Creating a Paperless Classroom With Edmodo Quizzes & Assignments
Posted by: Lucia Giacomantonio
I teach sixth grade language arts and religion at a Catholic school in Lexington, Kentucky. In the 2011-2012 school year, I piloted a 1:1 classroom using netbooks. The program was so successful that it led to the implementation of a 1:1 iPad program across the entire middle school for 2012-2013.
Within the first month, I found that my classes were completely paperless. This was not really my intent when I began the 1:1 endeavor, but a wonderful bonus. As astonishing as it is to have a “paperless” classroom (especially language arts), being in a 1:1 environment has provided me with so many more benefits, including:
- More efficiency in assessing and differentiating lessons
- Documentation of class discussions (especially literature circles) and assignment submission
- Increased opportunities for student participation and collaboration
- Exposure to 21st century skills for students
Making the Transition to Paperless
Before I was paperless, students would practice grammar skills exercises every day in class and then for homework. At the end of the week, they would staple them together and turn them in. I would spend all weekend grading them, sometimes realizing that students hadn’t grasped the learning objectives. This was frustrating, because I felt I had wasted a week of instruction.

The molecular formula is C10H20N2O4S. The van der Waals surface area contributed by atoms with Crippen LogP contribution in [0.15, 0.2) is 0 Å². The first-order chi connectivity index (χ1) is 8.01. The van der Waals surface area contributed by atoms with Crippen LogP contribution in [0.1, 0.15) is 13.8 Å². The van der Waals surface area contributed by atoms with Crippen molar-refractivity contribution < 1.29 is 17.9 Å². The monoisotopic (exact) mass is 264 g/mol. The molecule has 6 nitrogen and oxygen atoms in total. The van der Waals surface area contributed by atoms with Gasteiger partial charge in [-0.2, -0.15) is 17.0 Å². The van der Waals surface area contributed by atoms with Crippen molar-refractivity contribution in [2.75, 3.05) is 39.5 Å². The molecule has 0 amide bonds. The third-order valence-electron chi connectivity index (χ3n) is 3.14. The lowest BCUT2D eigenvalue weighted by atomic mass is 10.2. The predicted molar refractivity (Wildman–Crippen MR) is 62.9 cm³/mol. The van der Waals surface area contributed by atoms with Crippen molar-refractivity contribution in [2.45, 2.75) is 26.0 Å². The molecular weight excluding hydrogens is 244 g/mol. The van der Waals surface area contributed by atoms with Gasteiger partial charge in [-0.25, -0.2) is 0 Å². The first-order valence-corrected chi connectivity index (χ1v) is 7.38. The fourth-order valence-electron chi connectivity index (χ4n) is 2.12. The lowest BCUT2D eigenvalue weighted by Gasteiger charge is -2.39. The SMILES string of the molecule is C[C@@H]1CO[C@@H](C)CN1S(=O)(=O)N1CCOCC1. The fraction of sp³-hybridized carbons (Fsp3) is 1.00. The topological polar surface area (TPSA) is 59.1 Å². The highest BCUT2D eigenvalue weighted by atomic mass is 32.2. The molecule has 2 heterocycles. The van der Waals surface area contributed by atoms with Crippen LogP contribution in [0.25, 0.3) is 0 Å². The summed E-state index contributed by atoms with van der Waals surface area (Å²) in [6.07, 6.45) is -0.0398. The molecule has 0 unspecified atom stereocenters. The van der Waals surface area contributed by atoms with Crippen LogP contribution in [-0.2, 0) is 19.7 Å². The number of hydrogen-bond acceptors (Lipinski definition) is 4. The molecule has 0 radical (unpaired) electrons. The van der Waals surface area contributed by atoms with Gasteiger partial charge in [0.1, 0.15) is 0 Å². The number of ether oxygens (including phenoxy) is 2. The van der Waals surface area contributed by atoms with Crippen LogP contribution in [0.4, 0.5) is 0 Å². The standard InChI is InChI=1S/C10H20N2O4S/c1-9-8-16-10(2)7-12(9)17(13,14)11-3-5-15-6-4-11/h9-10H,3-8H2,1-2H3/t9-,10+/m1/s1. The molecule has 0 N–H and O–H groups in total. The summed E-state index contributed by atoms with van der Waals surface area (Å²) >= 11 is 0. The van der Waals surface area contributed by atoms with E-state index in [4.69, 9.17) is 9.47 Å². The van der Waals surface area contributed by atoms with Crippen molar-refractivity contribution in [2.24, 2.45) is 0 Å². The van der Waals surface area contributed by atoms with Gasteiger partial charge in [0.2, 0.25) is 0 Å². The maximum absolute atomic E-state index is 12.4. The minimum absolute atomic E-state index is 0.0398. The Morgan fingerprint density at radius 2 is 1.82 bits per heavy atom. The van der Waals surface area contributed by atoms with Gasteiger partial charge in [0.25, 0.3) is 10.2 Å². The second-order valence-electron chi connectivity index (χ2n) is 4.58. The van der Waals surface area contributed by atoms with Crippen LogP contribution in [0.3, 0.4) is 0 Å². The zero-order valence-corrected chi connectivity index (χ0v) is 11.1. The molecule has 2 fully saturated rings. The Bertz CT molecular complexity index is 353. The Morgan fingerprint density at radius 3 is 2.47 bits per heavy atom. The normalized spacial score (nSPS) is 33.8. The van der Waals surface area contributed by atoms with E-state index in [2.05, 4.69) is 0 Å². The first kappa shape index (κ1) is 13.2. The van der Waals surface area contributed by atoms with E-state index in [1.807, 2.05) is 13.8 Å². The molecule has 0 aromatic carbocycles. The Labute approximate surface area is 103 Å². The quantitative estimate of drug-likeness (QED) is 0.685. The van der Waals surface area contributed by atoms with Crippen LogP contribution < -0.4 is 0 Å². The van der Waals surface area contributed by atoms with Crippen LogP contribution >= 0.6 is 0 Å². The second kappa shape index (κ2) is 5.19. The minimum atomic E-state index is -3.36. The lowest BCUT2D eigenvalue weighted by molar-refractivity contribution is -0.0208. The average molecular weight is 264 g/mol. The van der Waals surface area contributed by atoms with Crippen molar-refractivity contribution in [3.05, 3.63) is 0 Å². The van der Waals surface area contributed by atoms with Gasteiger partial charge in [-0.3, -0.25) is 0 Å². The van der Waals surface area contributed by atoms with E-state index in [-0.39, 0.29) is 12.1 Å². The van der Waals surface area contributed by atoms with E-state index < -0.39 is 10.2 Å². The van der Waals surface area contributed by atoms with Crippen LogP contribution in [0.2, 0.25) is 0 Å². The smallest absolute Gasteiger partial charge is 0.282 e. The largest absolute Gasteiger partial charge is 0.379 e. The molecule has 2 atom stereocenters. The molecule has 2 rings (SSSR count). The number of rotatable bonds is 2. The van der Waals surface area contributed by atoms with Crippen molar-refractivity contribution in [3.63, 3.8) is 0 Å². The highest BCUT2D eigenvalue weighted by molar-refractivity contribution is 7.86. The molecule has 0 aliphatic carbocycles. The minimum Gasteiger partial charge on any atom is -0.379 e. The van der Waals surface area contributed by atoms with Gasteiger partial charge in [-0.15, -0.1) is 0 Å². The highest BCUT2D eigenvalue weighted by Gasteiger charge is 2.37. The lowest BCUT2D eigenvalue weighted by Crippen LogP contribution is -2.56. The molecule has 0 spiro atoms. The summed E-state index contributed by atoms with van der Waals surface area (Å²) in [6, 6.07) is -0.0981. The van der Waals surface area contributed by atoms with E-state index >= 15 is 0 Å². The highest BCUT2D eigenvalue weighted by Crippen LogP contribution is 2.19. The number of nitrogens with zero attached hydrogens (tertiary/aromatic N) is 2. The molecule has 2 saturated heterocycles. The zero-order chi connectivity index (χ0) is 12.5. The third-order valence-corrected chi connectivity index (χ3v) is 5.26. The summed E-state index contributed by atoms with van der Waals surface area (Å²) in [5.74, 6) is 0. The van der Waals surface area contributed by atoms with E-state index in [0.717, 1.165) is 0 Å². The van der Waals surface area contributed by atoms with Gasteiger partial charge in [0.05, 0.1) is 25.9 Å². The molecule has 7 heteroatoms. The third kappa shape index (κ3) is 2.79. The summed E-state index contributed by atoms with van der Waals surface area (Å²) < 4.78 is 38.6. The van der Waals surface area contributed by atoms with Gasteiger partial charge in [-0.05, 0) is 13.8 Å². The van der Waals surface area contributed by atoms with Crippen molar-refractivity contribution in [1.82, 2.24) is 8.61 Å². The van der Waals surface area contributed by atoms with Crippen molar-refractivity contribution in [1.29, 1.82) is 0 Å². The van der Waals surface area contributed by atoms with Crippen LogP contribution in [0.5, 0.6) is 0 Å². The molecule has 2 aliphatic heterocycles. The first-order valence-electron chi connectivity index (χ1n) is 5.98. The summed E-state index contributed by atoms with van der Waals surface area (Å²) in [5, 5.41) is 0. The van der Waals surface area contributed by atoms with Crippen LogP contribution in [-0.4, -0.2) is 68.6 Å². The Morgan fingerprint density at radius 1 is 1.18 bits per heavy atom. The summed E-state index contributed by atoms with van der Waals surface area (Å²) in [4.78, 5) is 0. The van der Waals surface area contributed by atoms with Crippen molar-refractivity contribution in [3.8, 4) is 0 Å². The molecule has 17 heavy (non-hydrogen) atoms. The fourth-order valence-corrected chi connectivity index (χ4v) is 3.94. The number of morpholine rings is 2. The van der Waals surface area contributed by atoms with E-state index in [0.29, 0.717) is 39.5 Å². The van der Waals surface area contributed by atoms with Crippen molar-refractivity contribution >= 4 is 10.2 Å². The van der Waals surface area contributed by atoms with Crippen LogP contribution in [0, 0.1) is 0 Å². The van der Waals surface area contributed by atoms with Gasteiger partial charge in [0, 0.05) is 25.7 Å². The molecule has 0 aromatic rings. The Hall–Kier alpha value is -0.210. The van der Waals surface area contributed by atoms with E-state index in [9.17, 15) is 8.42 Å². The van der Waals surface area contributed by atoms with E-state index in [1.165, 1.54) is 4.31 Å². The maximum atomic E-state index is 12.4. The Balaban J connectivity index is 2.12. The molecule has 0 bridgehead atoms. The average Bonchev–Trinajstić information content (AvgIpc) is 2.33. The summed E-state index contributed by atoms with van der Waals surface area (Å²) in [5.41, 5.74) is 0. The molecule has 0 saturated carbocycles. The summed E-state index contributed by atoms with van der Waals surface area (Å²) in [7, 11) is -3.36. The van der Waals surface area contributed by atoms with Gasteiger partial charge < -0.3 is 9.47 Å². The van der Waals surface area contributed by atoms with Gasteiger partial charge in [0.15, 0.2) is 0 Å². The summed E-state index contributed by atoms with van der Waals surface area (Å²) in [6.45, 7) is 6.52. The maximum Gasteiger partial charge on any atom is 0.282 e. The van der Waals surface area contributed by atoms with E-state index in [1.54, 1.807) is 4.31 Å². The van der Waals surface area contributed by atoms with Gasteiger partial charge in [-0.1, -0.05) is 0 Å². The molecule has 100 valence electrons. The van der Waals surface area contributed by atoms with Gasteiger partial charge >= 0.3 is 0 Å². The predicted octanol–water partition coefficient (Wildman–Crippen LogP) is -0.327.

I transitioned those same exercises into Edmodo Quizzes. This way, when students do the formative exercise after my lesson I can immediately see, before they leave the room, how well they understand. This is great because students will not practice something incorrectly over and over. I do the same for their homework. Since the feedback for both me and my students is immediate, I can see how well they did before they even get to school the next day.
Saving Time With Assignments
That brings me to my next time-saving, life-changing discovery – Edmodo Assignments. With the use of the “Assignment” feature, students can turn in any kind of document, I can annotate what they have written, and then they can make changes easily and quickly. I already had all of my worksheets and notes in Word documents, so it was easy to attach those to an assignment for students to fill out electronically. I can see those documents immediately when students submit them, meaning that I can have them graded before students walk into the room. I have my weekends back and it’s so much better than seeing all of those papers pile up in the “turn-in” tray and hauling them home!
Get Additional Tips
If you want more tips on how to use Edmodo to implement a paperless classroom, download my iTunes U course (Journey to a Paperless Classroom) on any iOS device.